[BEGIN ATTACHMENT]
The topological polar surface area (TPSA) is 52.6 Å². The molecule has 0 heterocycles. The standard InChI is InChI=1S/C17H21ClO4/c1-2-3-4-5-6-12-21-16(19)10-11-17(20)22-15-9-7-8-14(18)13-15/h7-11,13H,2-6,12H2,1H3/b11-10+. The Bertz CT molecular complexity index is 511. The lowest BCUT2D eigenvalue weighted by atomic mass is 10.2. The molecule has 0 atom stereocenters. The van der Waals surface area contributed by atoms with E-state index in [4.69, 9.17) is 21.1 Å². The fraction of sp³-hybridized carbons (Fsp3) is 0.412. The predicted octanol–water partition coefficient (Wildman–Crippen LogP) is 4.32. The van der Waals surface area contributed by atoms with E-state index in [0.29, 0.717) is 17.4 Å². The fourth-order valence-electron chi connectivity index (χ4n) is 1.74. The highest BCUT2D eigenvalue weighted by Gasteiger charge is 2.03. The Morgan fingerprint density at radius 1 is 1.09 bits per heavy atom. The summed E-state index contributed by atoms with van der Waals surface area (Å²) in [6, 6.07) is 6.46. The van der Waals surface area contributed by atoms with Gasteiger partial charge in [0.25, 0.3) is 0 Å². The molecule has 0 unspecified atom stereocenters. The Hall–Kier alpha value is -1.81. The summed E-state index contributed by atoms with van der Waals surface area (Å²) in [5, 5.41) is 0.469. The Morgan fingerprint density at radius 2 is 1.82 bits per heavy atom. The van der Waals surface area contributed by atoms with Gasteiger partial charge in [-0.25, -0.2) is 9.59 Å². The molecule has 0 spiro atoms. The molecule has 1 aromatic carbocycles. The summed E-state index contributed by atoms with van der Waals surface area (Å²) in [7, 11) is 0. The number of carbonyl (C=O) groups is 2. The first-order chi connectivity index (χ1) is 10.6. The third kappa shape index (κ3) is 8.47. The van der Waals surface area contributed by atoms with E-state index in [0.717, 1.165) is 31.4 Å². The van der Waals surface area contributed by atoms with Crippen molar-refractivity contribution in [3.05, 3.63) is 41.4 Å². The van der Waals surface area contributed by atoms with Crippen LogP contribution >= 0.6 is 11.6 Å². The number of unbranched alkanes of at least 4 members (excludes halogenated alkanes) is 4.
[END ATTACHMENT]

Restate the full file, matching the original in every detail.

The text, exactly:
The topological polar surface area (TPSA) is 52.6 Å². The molecule has 0 heterocycles. The standard InChI is InChI=1S/C17H21ClO4/c1-2-3-4-5-6-12-21-16(19)10-11-17(20)22-15-9-7-8-14(18)13-15/h7-11,13H,2-6,12H2,1H3/b11-10+. The Bertz CT molecular complexity index is 511. The lowest BCUT2D eigenvalue weighted by atomic mass is 10.2. The molecule has 0 atom stereocenters. The van der Waals surface area contributed by atoms with E-state index in [4.69, 9.17) is 21.1 Å². The fraction of sp³-hybridized carbons (Fsp3) is 0.412. The predicted octanol–water partition coefficient (Wildman–Crippen LogP) is 4.32. The van der Waals surface area contributed by atoms with E-state index in [0.29, 0.717) is 17.4 Å². The fourth-order valence-electron chi connectivity index (χ4n) is 1.74. The highest BCUT2D eigenvalue weighted by Gasteiger charge is 2.03. The Morgan fingerprint density at radius 1 is 1.09 bits per heavy atom. The summed E-state index contributed by atoms with van der Waals surface area (Å²) in [6, 6.07) is 6.46. The van der Waals surface area contributed by atoms with Gasteiger partial charge in [0.25, 0.3) is 0 Å². The molecule has 0 unspecified atom stereocenters. The Hall–Kier alpha value is -1.81. The summed E-state index contributed by atoms with van der Waals surface area (Å²) in [5, 5.41) is 0.469. The Morgan fingerprint density at radius 2 is 1.82 bits per heavy atom. The van der Waals surface area contributed by atoms with Gasteiger partial charge in [-0.25, -0.2) is 9.59 Å². The molecule has 0 spiro atoms. The molecule has 1 aromatic carbocycles. The summed E-state index contributed by atoms with van der Waals surface area (Å²) in [7, 11) is 0. The number of carbonyl (C=O) groups is 2. The first-order chi connectivity index (χ1) is 10.6. The third kappa shape index (κ3) is 8.47. The van der Waals surface area contributed by atoms with E-state index in [0.717, 1.165) is 31.4 Å². The van der Waals surface area contributed by atoms with Crippen molar-refractivity contribution in [3.05, 3.63) is 41.4 Å². The van der Waals surface area contributed by atoms with Crippen LogP contribution >= 0.6 is 11.6 Å². The number of unbranched alkanes of at least 4 members (excludes halogenated alkanes) is 4.